Mo Salah: The Liverpool man carrying a greater burden for his country than Lionel Messi

Ahead of next summer's World Cup in Russia and with the Reds' Egyptian star in the form of his career, expectation weighs heavy on Salah. So can he deliver on the big stage in 2018 and bring a divided nation together?

Mo Salah: The Liverpool man carrying a greater burden for his country than Lionel Messi
Mo Salah: The Liverpool man carrying a greater burden for his country than Lionel Messi

To say 2017 has been an eventful year for Mohamed Salah would be an understatement in the extreme. In the midst of a golden campaign in the Premier League for Liverpool however, his rising star in the Land of the Pharaohs has seen the pressure barometer on the forward's game rise to inexorably-high levels.

Not least in his native land, where 25-year-old Salah has been the driving force behind The Pharaoh's return to the World Cup stage for the first time since Italia '90, almost three decades ago.

Such is the expectation on the player now, that football fever has hit a country divided by politics, race and religion - to the backdrop of the never-ending threat of conflict on their doorstep. Salah is the remedy to that, but with is comes the pressure that Lionel Messi would do well to garner himself.

Heightened expectations 

Putting to bed a 27-year exodus from the world-footballing stage, Salah scored five times in qualifying from CAF, with his 95th-minute penalty against the Congo in Alexandria in October, igniting scenes of celebration across the country.

Having the bottle to strike his second of the game from the penalty spot, Salah had etched his name into sporting folklore in Northern Africa, but now must handle the adoration of millions in his home country.

More than that however - and behind a picture of protests, politics and power struggles that have dominated recent headlines - it is easy to forget that there are people living their daily lives. The Reds' prolific forward has become their metaphorical idol to such an extent, that he has allowed Egypt - if only for 90 minutes - to come together and forget a trouble past.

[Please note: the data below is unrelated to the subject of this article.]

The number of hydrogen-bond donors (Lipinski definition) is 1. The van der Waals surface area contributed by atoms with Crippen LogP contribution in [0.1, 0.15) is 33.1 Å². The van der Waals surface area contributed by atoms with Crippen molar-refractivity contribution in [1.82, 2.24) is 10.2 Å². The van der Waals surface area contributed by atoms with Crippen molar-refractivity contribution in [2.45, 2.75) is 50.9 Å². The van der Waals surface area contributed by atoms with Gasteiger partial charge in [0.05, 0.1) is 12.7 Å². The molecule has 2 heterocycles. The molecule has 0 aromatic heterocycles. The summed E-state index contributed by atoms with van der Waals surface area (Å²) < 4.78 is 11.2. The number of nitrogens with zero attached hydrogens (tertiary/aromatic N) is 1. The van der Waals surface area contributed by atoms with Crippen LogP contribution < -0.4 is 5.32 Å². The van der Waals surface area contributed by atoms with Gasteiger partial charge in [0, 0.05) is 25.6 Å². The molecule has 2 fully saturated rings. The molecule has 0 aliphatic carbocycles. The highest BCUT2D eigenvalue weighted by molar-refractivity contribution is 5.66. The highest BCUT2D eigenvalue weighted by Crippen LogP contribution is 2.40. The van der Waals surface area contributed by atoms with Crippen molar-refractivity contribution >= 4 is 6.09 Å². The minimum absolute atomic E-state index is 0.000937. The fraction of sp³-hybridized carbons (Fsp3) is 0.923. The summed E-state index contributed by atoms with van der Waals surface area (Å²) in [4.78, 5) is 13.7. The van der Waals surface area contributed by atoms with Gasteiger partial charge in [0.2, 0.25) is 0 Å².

Hopes of a nation

Such are the hopes that Salah brings, his status is almost now reaching proportions of one Barcelona star. But whilst Messi almost single-handedly led Argentina to World Cup resurrection, he is not expected to part the Red Sea or re-enact miracles from the bible. The former - at least in sporting terms - now is.

Some corners of the Liverpool fan-base have already lovingly adopted the Egyptian as 'King' Mo, but whilst his star continues to soar on Merseyside, the followers of the man named 'Mohamed' are now expectant on biblical levels.

Having broken records at Anfield in his first season back in England also, there is now genuine belief that Egypt could progress from the group stage of a major international tournament at the third attempt.

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Memories of Italia '90

With few expectations of just their second World Cup participation back in 1990, the story come June could be very different for Egypt. The three group games in Italy were punctuated by just the one goal from Magdi Abdelghani, as Mahmoud El-Gahory's side earned just two points - with England amongst their opponents in a nervous 1-0 win for the Three Lions in Cagliari.

As former African Cup of Nations winners now however, the stakes are somewhat higher when the men in red lineup against Uruguay in just under six months' time, with Salah very much bearing the crown of thorns for his home nation.

Salah has the rare opportunity this summer of bringing his countrymen and women together that many a political figure have failed since the term of the millennium.

Sport has the unique ability to unify and the hope for Egypt will be evidenced in Russia. But in terms of sheer weight of hope of millions of people, Salah holds the poisoned chalice in his hands.

Whilst he may not be considered as the greatest exponents of his field when he hangs up his boots, unlike the Messi et al however, Salah bares the grander responsibility on his rather diminutive shoulders in 2018.